Trick or Treat? The Times Have Changed

Published on October 25, 2019

trick or treat

Trick or Treat? The Times Have Changed

When I was growing up, there were four days on the calendar that were of epic importance.

The first was Christmas. Every kid loved Christmas because of its powerful potential for something amazing to happen. It could be an awesome present under the tree. It might be an unforgettable experience with family and friends. And it was reliably one of the tastiest times of the year.

The second was the last day of school. It even outranked the first day of summer vacation because of the sheer joy of putting aside (with great enthusiasm) all the books and papers, abandoning your tired stack of school clothes, and closing your desk or locker for the final time.

The third was your birthday. Unlike other epic days, this one was wholly devoted to your personal interests and priorities. Your favorite food. Your favorite dessert. Your favorite friends—gathered for a celebration of your birth—and, of course, the prospect of a great gift.

However, none of these days were remotely similar to the fourth: Halloween. Important decisions were involved in getting a costume ready.  Careful planning was necessary in gathering a posse of fellow trick-or-treaters to traverse the neighborhood together. And then the loot! Oh my! Hours of fun totaling up the evening’s proceeds, negotiating trades to get rid of the candy you hated in favor of your favorites—until the moment when your mom or dad said, “That’s enough candy for one night,” and you had to put it aside.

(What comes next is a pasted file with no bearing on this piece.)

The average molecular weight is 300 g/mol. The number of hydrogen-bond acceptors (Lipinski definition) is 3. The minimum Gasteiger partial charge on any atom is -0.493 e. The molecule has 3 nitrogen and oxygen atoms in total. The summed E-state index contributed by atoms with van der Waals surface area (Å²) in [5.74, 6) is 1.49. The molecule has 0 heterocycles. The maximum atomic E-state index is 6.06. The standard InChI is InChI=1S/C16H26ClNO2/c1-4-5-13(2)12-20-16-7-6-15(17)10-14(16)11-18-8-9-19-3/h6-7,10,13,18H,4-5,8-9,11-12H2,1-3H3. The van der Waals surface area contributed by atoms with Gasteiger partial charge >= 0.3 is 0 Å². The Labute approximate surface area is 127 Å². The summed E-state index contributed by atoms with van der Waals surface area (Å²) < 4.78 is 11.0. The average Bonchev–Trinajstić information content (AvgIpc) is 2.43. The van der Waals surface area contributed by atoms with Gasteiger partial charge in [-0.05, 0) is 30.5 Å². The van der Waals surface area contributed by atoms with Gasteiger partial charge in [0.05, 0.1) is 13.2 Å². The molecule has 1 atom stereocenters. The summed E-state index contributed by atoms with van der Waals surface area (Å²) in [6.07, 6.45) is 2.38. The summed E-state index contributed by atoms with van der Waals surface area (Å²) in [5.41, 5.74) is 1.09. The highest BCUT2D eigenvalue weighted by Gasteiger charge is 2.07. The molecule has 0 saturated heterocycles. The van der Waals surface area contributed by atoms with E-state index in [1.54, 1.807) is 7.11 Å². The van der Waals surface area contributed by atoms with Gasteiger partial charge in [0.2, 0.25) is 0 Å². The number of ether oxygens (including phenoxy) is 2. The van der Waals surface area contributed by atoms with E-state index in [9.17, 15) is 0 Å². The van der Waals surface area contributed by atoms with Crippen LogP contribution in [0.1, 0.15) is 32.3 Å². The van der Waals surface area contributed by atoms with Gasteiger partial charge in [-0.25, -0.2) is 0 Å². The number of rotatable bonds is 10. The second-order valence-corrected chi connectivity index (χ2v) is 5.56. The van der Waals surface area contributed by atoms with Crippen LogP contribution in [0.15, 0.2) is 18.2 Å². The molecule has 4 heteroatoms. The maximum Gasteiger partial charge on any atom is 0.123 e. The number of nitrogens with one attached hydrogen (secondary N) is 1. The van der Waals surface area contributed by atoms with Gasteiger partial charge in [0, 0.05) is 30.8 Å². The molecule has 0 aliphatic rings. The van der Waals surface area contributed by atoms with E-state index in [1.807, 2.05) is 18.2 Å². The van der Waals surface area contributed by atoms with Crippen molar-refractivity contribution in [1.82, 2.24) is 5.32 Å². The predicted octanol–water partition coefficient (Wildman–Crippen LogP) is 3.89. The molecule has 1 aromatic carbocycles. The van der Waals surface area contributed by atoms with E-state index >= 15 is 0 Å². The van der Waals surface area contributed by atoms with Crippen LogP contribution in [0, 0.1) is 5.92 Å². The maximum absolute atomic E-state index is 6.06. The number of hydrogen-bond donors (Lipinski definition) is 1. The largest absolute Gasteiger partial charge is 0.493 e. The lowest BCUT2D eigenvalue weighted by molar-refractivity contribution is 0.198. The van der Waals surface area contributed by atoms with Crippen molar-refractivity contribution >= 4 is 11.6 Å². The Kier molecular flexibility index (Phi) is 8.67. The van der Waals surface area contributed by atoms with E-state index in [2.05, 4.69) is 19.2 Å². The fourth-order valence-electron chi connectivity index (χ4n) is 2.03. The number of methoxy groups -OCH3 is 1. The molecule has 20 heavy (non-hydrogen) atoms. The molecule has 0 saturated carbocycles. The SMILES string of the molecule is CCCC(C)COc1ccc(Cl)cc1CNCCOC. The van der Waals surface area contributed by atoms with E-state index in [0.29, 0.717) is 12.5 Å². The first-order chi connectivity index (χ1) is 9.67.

Even if it was a school night you got to stay up later than usual. Even if it rained or snowed, you got to go out into the neighborhood and show off your costume. Even if the weather was so bad you had to stay home, there was always the candy your mom had laid in stock that you could raid.

Times have changed. It’s not just the weather that threatens trick-or-treating (the forecast is both chilly and a bit rainy, by the way). Going door-to-door through a neighborhood is not always possible or a good idea. The reasons for limiting sugar consumption are much better understood.  Many children aren’t able to participate in trick-or-treating because of physical or situational limitations. The jack-o-lanterns are apt to be plastic—and the pumpkin just part of a latte.

But that doesn’t mean that Halloween and trick-or-treating are going away. In fact, Halloween is one of the fastest growing holidays. Halloween has become a huge community event, with “trunk-or-treat” parties at churches and neighborhood centers. Costume contests and “Malloween” events at shopping malls. Events with names like “Boofest,” or “Spooktacular,” or my favorite, “Boo At The Zoo,” where the animals still have the best costumes.

Even though things change, we keep finding new ways to do community, to support our kids in the things that give them joy, and to make our communities safer and healthier. We approach our mission each day with optimism and joy—even though sometimes our work takes us into the most somber moments of human experience. Watching how our culture has adapted the traditions around trick-or-treating is one more indication that we value wonderful ways for our families and communities to grow together and for our children to experience discovery and excitement in healthy and good ways.

(And by the way, our porch light will be on this next Thursday evening for the little princess and miniature Nats players who find that the old ways are the way they like it.)

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